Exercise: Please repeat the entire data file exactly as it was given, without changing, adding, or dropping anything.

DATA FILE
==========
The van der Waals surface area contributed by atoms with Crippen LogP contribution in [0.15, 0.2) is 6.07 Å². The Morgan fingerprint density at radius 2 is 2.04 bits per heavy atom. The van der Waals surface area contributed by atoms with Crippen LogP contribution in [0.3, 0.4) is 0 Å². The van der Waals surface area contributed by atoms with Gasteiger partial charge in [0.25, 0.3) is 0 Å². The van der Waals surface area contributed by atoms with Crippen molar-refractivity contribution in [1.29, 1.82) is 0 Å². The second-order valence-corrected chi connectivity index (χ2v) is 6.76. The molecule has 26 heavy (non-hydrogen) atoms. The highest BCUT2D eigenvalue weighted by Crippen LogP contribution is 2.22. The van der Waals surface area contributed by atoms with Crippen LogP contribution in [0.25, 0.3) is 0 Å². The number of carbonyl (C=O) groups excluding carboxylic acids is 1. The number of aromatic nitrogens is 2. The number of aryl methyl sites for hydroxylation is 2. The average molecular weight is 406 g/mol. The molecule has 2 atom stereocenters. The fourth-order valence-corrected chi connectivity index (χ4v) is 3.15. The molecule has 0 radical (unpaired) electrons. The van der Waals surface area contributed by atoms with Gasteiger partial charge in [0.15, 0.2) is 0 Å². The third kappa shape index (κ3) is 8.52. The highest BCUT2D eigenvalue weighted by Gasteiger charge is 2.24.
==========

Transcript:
The van der Waals surface area contributed by atoms with Crippen LogP contribution in [0.15, 0.2) is 6.07 Å². The Morgan fingerprint density at radius 2 is 2.04 bits per heavy atom. The van der Waals surface area contributed by atoms with Crippen LogP contribution in [0.3, 0.4) is 0 Å². The van der Waals surface area contributed by atoms with Gasteiger partial charge in [0.25, 0.3) is 0 Å². The van der Waals surface area contributed by atoms with Crippen molar-refractivity contribution in [1.29, 1.82) is 0 Å². The second-order valence-corrected chi connectivity index (χ2v) is 6.76. The molecule has 26 heavy (non-hydrogen) atoms. The highest BCUT2D eigenvalue weighted by Crippen LogP contribution is 2.22. The van der Waals surface area contributed by atoms with Crippen LogP contribution in [0.25, 0.3) is 0 Å². The number of carbonyl (C=O) groups excluding carboxylic acids is 1. The number of aromatic nitrogens is 2. The number of aryl methyl sites for hydroxylation is 2. The average molecular weight is 406 g/mol. The molecule has 2 atom stereocenters. The fourth-order valence-corrected chi connectivity index (χ4v) is 3.15. The molecule has 0 radical (unpaired) electrons. The van der Waals surface area contributed by atoms with Gasteiger partial charge in [0.15, 0.2) is 0 Å². The third kappa shape index (κ3) is 8.52. The highest BCUT2D eigenvalue weighted by Gasteiger charge is 2.24.